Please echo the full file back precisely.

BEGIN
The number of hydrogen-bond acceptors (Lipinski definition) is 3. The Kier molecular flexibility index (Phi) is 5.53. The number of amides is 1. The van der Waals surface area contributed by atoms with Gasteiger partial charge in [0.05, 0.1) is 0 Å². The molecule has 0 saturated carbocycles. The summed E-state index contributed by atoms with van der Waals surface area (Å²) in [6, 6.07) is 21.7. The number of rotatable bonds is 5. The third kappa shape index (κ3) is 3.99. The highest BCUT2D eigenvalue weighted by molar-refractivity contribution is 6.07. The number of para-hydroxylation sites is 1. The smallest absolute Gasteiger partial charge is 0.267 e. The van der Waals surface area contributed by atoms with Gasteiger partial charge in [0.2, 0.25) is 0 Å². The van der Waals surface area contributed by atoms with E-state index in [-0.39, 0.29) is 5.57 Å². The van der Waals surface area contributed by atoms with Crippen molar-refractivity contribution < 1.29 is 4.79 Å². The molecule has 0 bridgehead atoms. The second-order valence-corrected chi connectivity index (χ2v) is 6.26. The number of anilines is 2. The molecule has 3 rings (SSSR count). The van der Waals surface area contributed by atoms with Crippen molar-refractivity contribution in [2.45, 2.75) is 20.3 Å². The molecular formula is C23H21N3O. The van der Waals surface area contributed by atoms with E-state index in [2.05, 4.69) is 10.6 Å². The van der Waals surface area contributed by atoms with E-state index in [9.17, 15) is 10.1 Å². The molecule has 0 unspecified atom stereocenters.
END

The number of hydrogen-bond acceptors (Lipinski definition) is 3. The Kier molecular flexibility index (Phi) is 5.53. The number of amides is 1. The van der Waals surface area contributed by atoms with Gasteiger partial charge in [0.05, 0.1) is 0 Å². The molecule has 0 saturated carbocycles. The summed E-state index contributed by atoms with van der Waals surface area (Å²) in [6, 6.07) is 21.7. The number of rotatable bonds is 5. The third kappa shape index (κ3) is 3.99. The highest BCUT2D eigenvalue weighted by molar-refractivity contribution is 6.07. The number of para-hydroxylation sites is 1. The smallest absolute Gasteiger partial charge is 0.267 e. The van der Waals surface area contributed by atoms with Gasteiger partial charge in [0.2, 0.25) is 0 Å². The van der Waals surface area contributed by atoms with E-state index in [-0.39, 0.29) is 5.57 Å². The van der Waals surface area contributed by atoms with Crippen molar-refractivity contribution < 1.29 is 4.79 Å². The molecule has 0 bridgehead atoms. The second-order valence-corrected chi connectivity index (χ2v) is 6.26. The number of anilines is 2. The molecule has 3 rings (SSSR count). The van der Waals surface area contributed by atoms with Crippen molar-refractivity contribution in [2.45, 2.75) is 20.3 Å². The molecular formula is C23H21N3O. The van der Waals surface area contributed by atoms with E-state index in [2.05, 4.69) is 10.6 Å². The van der Waals surface area contributed by atoms with E-state index in [9.17, 15) is 10.1 Å². The molecule has 0 unspecified atom stereocenters.